Introduction: Visual Treasure Hunt for Children

The idea for this game came about this spring when I was on vacation with my wife's family.  We were all staying in a big rental house and at one point the seven kids that were there were all bored and looking for something to do. 

The first thing that popped into my head was a treasure hunt.  I recall my sister making these for me when I was younger.  There would be a written clue, which would lead to the next clue, and the next, and so on until you found the 'treasure' at the end.

The only problem with this is that of the group of kids I was dealing with, only one was really old enough to read and understand written clues.  So that wasn't going to work. 

My first solution was to sketch out a floor plan of the main floor of the house.  I hid a bunch of treasure (Pokemon cards) all over and put x's on the map where they could be found.  That was better, but even a map was beyond some of the kids. 

Then I realized I could just take pictures of the treasure locations with my camera and show them to the kids.  That worked perfectly.  The idea is easy to implement and enough fun to keep kids busy for hours.

Step 1: Tools and Materials

You really only need two things for this game.  Treasure you can hide, and something you can use to take a picture of the hiding place.

There's tons of treasure sitting around you right now.  The first time I did this I used a stack of Pokemon cards one of my nephews had sitting around.  Later at my in-laws I used some playing cards.  My son thought it was fun to take some of his small Lego models and break them apart and hide the pieces.  Anything relatively small and easily hidden that you've got a bunch of works great.  Just in case things get lost in the shuffle you might not want to hide anything important like the family diamonds or grandma's anti-seizure medication.

Step 2: Hiding the Treasure

This part is easy.  Just hide a piece of treasure and snap a picture of two of the location.  This you can tailor to the age of your seekers, or how good they are at finding things.

Just about everyone has some sort of digital camera, be it a standalone camera or something in a phone.  As long as it takes decent pictures and allows you to display them it'll work.  I started with my digital camera and was displaying them on my laptop (since I was using it anyway), but displaying it on the camera's LCD screen would work fine, too.  I also had good luck using my iPhone.

For my 5 year old, I usually have two pictures; one of the general area the piece is in, and one close up.  For example, the picture of the window below might be enough of a clue.  You can always take a second more detailed shot and hold it in reserve in case the kid comes back empty handed.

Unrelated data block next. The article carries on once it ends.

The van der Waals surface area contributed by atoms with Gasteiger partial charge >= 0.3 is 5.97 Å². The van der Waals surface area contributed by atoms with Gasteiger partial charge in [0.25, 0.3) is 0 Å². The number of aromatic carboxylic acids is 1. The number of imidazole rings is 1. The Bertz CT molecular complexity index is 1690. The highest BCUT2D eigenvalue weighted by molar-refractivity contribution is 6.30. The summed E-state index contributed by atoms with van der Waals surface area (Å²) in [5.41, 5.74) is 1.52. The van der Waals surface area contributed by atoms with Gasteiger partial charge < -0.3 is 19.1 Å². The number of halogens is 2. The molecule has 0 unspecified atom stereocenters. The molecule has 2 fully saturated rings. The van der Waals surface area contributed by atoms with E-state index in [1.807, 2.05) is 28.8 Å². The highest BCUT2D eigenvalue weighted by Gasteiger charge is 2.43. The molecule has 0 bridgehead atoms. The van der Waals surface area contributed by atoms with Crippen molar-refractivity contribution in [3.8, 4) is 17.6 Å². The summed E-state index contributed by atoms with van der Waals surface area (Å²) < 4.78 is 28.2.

You can also adjust just how well you've hidden the item.  If you're playing with someone young who can barely figure out you want him to go look in the bathroom, maybe just setting the treasure on the side of the sink is enough.  

Sometimes with thin things like cards I'll hide them inside books.  Get creative.  If the weather is ok this works great outdoors, too. 

One of the big pluses of this game is that you can secretly use it to expend your child's energy.  I spent ten minutes or so hiding things around my in-laws huge yard, and I got to do that in one big sweep.  But when the kids are finding things, they have to run out and back for every single piece of treasure.  (Unless you're willing to hand the kid your camera or whatever you've got the pictures stored on.  I'm not.)

Step 3: Seeking the Treasure

So once you've gotten your treasure hidden and your pictures amassed you're all set.  Pour yourself a cup of coffee, settle down in a chair with a good book and your display device and relax while your child runs amok through your house or backyard.

Show them the first picture and they'll scurry off to find it.  If they have trouble, they can always come back to see a closer view of where it's hidden.  (Plus they had to make two laps for that piece of treasure, making them more tired.)

Chances are they'll be finished sooner than you would have liked and you'll be kicking yourself for not hiding more pieces in the first place.  Save yourself the trouble and hide the entire deck of cards or that whole bag of Scrabble tiles right off the bat, then giggle to yourself when your kid runs down into the backyard for the 17th time.

Play your cards right and you can get your seeker to cover a couple of miles in an afternoon.  If they start to run out of steam you can always hide a jellybean or M&M with every few pieces of treasure for further incentive.